NEW YORK (TheStreet) -- Investors have done well with Chinese Internet companies such as Baidu (BIDU), Qihoo 360
(QIHU), Sohu.com (SOHU) and a select group of others. However, JD.com may be a different story, once you dig beneath the surface.
JD.com, formerly known as 360buy.com, filed last week to raise $1.5 billion in an initial public offering, the first Chinese company to go public since certain accounting firms were suspended. These include Shanghai-based Pricewaterhouse Coopers Zhong Tian, which was the auditor of JD.com's 2011 and 2012 financial statements included in the company's F-1 filing, similar to an S-1 filing for an American company going public.
The $1.5 billion figure is a placeholder used by underwriters Bank of America and UBS, and may change, subject to demand.
JD.com has big name investors, including Saudi billionaire Prince Alwaleed bin Talal, with a 5% stake, and Tiger Global Management, with a 22% stake, and is trying to position itself as the Amazon.com (AMZN - Get Report) of China (Amazon already operates a Chinese unit, Amazon.cn). Nonetheless, aspects of the company's financial statement give cause for concern, especially as other Chinese companies, including Alibaba Group Holding, 24% owned by Yahoo! (YHOO - Get Report), get ready to go public later this year.
JD.com could not be reached for comment for this story, and an Alibaba spokesman declined to say when or if the company would go public, only that it was still evaluating its options.
Revenue growth at Beijing-based JD.com has been exceptionally strong, with the company surpassing $8 billion in revenue for the first 9 months of 2013, on the back of 35.8 million active customer accounts, similar to Amazon's model. Like Amazon, JD.com also has a third-party business, which generated $3 billion in sales.
However, the similarities to Amazon don't stop there. For the first 9 months of 2013, the company claimed a profit of 60 million Reminibi ($10 million USD), but $36 million came from Internet income, and $27 million in Chinese government incentives. JD.com, which has a strained relationship with vendors, does not pay its third-party sellers for up to 60 days, making money off the float between the time of the sale and actually paying the vendor. Conversely, Alibaba pays its partners within 3-5 days, holding the money only to make sure the buyer is happy, according to sources.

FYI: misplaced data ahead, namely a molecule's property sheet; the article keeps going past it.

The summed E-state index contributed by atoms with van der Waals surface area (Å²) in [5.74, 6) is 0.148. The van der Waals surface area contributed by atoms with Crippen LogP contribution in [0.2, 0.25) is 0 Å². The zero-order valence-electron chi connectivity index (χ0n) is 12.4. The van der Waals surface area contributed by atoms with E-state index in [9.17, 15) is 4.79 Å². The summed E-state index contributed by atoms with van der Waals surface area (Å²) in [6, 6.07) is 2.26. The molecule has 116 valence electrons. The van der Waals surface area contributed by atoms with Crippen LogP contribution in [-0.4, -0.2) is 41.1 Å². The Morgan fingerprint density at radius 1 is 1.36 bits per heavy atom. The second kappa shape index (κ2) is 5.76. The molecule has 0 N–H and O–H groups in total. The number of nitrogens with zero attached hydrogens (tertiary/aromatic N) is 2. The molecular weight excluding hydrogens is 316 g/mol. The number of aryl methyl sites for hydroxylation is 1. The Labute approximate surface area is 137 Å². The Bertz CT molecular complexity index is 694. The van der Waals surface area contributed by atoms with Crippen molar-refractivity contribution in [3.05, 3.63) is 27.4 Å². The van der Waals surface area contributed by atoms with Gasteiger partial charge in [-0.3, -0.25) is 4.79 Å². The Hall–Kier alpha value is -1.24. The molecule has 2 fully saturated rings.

Alibaba, via its Taobao and Tmall units, had $160 billion in gross merchandise value in 2012. On Singles Day in Nov. 2013, Alibaba did more than $5.7 billion in payments volume, setting a new record.
JD.com has been struggling to grow its third-party unit business, which accounts for the bulk of the company's profits, similar to Amazon. Unlike Amazon, however, which essentially has no competition in the United States, JD.com competes with Alibaba's Tmall.
Consumer electronics is an intensely competitive business, with companies such as Amazon, Best Buy (BBY), hhgregg (HGG) and others selling their wares to consumers, all with exceptionally low margins. Approximately 85% of JD.com's sales come from consumer electronics. Consumers have been largely loyal to brands such as Apple (AAPL) or Samsung, so it's difficult to see margins getting better over time. Remember, Circuit City filed bankruptcy just a few short years ago, as the company faced the same issues.
JD.com has noted that it's becoming a consumer goods company, similar to Amazon or Alibaba. However, JD.com appears to be more like Best Buy starting up its BestBuy.com initiative, not a typical Internet e-commerce company. With consumer electronics, there are fewer items, and thus inventory management is much simpler, than say, managing women's sweaters or men's boots. This will severely impact the company's cash haul. JD.com had $1.44 billion in cash and cash equivalents at the end of Sept. 2013 but it also had $1.745 billion in accounts payable at the same time, so the company really has a negative cash situation.
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